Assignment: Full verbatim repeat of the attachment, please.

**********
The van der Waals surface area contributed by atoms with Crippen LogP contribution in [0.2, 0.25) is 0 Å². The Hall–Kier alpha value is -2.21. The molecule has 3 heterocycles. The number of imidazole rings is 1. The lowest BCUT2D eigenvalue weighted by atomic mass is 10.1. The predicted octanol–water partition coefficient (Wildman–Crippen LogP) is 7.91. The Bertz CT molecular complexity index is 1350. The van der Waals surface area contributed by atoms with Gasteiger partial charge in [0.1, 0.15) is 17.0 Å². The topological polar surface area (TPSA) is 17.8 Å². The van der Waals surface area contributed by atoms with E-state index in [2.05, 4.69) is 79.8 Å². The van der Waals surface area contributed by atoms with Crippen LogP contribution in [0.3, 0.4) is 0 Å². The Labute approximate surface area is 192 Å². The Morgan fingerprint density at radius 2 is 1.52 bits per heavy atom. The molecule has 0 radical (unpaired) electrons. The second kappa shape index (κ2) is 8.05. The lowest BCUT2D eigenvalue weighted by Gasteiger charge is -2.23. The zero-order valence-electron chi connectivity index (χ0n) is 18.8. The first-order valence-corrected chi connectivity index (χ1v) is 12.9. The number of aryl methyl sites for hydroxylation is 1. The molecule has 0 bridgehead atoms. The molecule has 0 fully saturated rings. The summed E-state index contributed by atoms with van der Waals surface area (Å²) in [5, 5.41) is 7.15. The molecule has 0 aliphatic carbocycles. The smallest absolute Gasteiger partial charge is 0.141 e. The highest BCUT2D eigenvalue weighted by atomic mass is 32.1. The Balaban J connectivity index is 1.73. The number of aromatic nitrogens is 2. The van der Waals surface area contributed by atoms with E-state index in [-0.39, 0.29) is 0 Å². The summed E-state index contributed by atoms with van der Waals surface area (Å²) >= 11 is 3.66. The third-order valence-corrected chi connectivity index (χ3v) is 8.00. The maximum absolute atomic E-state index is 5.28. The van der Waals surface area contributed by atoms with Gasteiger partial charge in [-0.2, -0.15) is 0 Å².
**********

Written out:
The van der Waals surface area contributed by atoms with Crippen LogP contribution in [0.2, 0.25) is 0 Å². The Hall–Kier alpha value is -2.21. The molecule has 3 heterocycles. The number of imidazole rings is 1. The lowest BCUT2D eigenvalue weighted by atomic mass is 10.1. The predicted octanol–water partition coefficient (Wildman–Crippen LogP) is 7.91. The Bertz CT molecular complexity index is 1350. The van der Waals surface area contributed by atoms with Gasteiger partial charge in [0.1, 0.15) is 17.0 Å². The topological polar surface area (TPSA) is 17.8 Å². The van der Waals surface area contributed by atoms with E-state index in [2.05, 4.69) is 79.8 Å². The van der Waals surface area contributed by atoms with Crippen LogP contribution in [0.3, 0.4) is 0 Å². The Labute approximate surface area is 192 Å². The Morgan fingerprint density at radius 2 is 1.52 bits per heavy atom. The molecule has 0 radical (unpaired) electrons. The second kappa shape index (κ2) is 8.05. The lowest BCUT2D eigenvalue weighted by Gasteiger charge is -2.23. The zero-order valence-electron chi connectivity index (χ0n) is 18.8. The first-order valence-corrected chi connectivity index (χ1v) is 12.9. The number of aryl methyl sites for hydroxylation is 1. The molecule has 0 bridgehead atoms. The molecule has 0 fully saturated rings. The summed E-state index contributed by atoms with van der Waals surface area (Å²) in [5, 5.41) is 7.15. The molecule has 0 aliphatic carbocycles. The smallest absolute Gasteiger partial charge is 0.141 e. The highest BCUT2D eigenvalue weighted by atomic mass is 32.1. The Balaban J connectivity index is 1.73. The number of aromatic nitrogens is 2. The van der Waals surface area contributed by atoms with E-state index in [-0.39, 0.29) is 0 Å². The summed E-state index contributed by atoms with van der Waals surface area (Å²) >= 11 is 3.66. The third-order valence-corrected chi connectivity index (χ3v) is 8.00. The maximum absolute atomic E-state index is 5.28. The van der Waals surface area contributed by atoms with Gasteiger partial charge in [-0.2, -0.15) is 0 Å².